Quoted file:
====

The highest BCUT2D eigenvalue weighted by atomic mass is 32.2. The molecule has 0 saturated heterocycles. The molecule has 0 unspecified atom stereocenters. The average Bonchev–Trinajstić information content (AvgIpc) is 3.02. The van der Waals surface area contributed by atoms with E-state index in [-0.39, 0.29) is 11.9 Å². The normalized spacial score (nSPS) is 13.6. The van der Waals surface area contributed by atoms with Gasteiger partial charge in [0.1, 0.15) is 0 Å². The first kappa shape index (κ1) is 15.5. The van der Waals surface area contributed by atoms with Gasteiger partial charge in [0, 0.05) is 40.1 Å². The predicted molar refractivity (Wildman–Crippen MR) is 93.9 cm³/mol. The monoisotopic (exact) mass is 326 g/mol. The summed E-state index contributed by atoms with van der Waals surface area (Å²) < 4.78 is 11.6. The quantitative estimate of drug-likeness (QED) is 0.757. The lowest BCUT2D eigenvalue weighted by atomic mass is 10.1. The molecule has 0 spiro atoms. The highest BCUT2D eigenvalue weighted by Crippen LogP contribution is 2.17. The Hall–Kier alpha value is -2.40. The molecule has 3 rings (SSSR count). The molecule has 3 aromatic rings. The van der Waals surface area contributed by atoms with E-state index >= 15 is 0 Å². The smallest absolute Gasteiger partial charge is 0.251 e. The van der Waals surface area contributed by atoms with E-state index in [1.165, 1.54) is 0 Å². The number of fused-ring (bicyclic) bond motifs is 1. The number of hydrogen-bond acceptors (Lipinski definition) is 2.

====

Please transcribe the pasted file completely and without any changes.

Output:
The highest BCUT2D eigenvalue weighted by atomic mass is 32.2. The molecule has 0 saturated heterocycles. The molecule has 0 unspecified atom stereocenters. The average Bonchev–Trinajstić information content (AvgIpc) is 3.02. The van der Waals surface area contributed by atoms with E-state index in [-0.39, 0.29) is 11.9 Å². The normalized spacial score (nSPS) is 13.6. The van der Waals surface area contributed by atoms with Gasteiger partial charge in [0.1, 0.15) is 0 Å². The first kappa shape index (κ1) is 15.5. The van der Waals surface area contributed by atoms with Gasteiger partial charge in [0, 0.05) is 40.1 Å². The predicted molar refractivity (Wildman–Crippen MR) is 93.9 cm³/mol. The monoisotopic (exact) mass is 326 g/mol. The summed E-state index contributed by atoms with van der Waals surface area (Å²) < 4.78 is 11.6. The quantitative estimate of drug-likeness (QED) is 0.757. The lowest BCUT2D eigenvalue weighted by atomic mass is 10.1. The molecule has 0 spiro atoms. The highest BCUT2D eigenvalue weighted by Crippen LogP contribution is 2.17. The Hall–Kier alpha value is -2.40. The molecule has 3 rings (SSSR count). The molecule has 3 aromatic rings. The van der Waals surface area contributed by atoms with E-state index >= 15 is 0 Å². The smallest absolute Gasteiger partial charge is 0.251 e. The van der Waals surface area contributed by atoms with E-state index in [1.165, 1.54) is 0 Å². The number of fused-ring (bicyclic) bond motifs is 1. The number of hydrogen-bond acceptors (Lipinski definition) is 2.